Including Active Duty Military, Veterans, and Their Families in “The Prayers of the People”

The “Prayers of the People” serve as a cornerstone of Christian liturgy, a communal invocation that brings us together in shared hope, grief, and praise. Various groups often find their names mentioned—such as the poor, the sick, and those in authority—reflecting a church community’s concerns and responsibilities. However, there is often a glaring omission in some congregations: our active-duty military personnel and veterans. This absence is a theological oversight that demands our careful consideration, especially given that these men and women safeguard the very freedoms allowing us to worship openly.

Not a Universal Oversight

Before diving into the theological implications of this absence, it’s worth noting that many churches do, in fact, include active-duty military and veterans in their “Prayers of the People.” Furthermore, a significant number of congregations even go beyond this by praying for their own members who are currently serving or deployed. Nonetheless, the purpose of this article is to address those churches where this meaningful inclusion is missing.

The Weight of Absence: More Than an Oversight

Excluding active-duty military and veterans from our communal prayers reveals a significant blind spot in our collective spiritual conscience. These men and women have committed their lives to defending freedoms that form the bedrock of our society, including our religious freedoms. It’s essential to recognize that this exclusion reflects not just upon the church’s stance on community and inclusivity but also its commitment to its role as a moral and pastoral guide.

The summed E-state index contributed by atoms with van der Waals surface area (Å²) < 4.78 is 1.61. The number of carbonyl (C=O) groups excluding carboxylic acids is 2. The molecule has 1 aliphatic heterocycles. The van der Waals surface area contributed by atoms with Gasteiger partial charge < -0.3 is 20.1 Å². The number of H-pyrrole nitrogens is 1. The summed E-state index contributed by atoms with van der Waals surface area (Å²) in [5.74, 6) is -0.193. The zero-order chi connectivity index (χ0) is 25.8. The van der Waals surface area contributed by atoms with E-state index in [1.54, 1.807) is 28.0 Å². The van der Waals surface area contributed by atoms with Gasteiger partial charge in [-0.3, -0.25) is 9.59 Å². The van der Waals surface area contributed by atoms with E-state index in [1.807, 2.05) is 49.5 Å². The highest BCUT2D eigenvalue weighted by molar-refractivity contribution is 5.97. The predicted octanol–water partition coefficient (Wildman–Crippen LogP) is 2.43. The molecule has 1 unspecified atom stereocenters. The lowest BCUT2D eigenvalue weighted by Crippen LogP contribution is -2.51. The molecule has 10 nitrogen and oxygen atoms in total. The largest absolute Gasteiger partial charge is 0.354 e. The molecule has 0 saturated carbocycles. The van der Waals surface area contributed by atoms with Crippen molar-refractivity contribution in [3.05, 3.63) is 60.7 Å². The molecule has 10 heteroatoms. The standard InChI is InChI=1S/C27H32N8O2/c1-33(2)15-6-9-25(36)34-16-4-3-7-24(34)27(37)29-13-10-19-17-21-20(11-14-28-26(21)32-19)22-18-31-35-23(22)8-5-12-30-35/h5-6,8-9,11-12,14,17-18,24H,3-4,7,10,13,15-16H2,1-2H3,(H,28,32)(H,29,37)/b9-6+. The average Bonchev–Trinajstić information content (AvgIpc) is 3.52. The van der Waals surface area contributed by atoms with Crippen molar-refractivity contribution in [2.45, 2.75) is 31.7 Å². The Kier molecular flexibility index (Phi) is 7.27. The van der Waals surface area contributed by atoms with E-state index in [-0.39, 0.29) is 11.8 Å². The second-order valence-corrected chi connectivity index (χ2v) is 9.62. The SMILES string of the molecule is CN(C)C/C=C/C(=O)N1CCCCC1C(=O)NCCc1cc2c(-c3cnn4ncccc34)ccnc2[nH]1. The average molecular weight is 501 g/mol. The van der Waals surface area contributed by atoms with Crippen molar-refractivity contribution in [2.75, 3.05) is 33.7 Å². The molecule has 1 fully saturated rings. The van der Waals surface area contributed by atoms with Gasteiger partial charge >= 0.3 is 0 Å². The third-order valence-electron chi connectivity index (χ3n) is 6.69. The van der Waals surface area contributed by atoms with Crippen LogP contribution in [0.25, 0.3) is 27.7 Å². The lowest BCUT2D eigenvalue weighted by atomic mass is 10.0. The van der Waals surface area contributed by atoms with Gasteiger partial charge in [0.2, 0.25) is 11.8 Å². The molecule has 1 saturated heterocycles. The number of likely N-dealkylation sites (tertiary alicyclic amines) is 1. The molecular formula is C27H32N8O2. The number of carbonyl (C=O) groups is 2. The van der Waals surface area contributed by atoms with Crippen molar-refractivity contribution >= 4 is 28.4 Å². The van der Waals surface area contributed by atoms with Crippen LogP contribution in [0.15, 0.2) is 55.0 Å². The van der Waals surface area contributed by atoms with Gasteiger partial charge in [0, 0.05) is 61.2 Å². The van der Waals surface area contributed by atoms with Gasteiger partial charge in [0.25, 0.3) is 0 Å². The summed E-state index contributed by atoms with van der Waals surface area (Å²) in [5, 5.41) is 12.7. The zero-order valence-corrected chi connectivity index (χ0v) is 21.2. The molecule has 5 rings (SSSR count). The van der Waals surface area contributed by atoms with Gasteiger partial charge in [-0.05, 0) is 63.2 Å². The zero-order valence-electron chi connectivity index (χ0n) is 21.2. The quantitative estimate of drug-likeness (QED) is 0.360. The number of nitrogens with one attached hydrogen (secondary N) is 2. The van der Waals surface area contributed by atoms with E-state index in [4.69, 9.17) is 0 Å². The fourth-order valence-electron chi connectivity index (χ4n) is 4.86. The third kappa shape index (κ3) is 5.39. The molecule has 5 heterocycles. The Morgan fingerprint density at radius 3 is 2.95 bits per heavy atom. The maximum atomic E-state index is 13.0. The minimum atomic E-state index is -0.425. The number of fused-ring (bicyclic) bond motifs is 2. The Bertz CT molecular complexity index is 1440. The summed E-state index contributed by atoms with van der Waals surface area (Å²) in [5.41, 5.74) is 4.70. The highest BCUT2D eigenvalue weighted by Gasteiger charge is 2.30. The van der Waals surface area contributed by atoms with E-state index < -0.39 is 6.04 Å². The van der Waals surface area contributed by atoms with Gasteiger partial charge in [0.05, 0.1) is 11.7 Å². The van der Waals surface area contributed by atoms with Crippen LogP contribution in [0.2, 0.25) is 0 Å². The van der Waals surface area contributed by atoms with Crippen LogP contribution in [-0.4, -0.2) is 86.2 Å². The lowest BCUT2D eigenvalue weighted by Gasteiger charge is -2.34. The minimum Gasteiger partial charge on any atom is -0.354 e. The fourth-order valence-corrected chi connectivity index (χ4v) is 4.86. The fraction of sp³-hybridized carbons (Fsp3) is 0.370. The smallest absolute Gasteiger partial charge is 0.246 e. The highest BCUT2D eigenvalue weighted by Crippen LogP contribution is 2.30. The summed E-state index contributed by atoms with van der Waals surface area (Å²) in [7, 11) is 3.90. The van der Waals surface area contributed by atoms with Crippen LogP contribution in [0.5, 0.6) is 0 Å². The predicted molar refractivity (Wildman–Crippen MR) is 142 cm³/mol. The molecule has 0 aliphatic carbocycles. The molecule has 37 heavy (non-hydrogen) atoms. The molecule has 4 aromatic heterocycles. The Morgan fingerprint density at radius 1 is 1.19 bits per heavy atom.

Theological Grounds for Inclusion

Scripture provides a basis for including military personnel and veterans in our prayers. For instance, the Apostle Paul urges us to pray “for kings and all those in authority, that we may live peaceful and quiet lives in all godliness and holiness” (1 Timothy 2:2). This directive could be interpreted to include those who serve in the military, helping maintain the societal peace that allows for religious practice.

The Ripple Effects of Exclusion

Not including active-duty military and veterans in the “Prayers of the People” has several negative repercussions:

  • Undermining the Theology of Community: The church proclaims itself a sanctuary for all, yet by excluding certain groups, it contradicts this message.
  • Diminishing the Church’s Role as a Moral Compass: The absence suggests that the church is uninterested in the ethical complexities facing military personnel, which undermines its broader ethical role.
  • Neglecting Pastoral Duty: The unique emotional and spiritual needs of military personnel and veterans often go unaddressed, marking a failure in pastoral care.
  • Alienating Current and Potential Members: Individuals within the congregation who are directly connected to military service can feel overlooked and marginalized, affecting church growth and community cohesion.
  • Missing an Educational Moment: A prayer can serve as an entry point for addressing more complex issues related to military service, such as ethics, peace, and justice, from a faith-based perspective.
  • Compromising Social Witness: By failing to include military personnel and veterans in its prayers, the church also compromises its broader social witness, causing society at large to question who merits intercessory prayers and who does not.

A Call for Wholeness in Prayer

Omitting active-duty military and veterans from “The Prayers of the People” has consequences that reach far beyond the walls of the church. This absence not only impacts those who are left out but also shapes the community’s theological health and social witness. As we seek to be more like the Jesus who embraced those on the margins, may we remember to include those who are often unseen and unheard in our prayers but might be facing life or death as we pray.

One thought on “Including Active Duty Military, Veterans, and Their Families in “The Prayers of the People”

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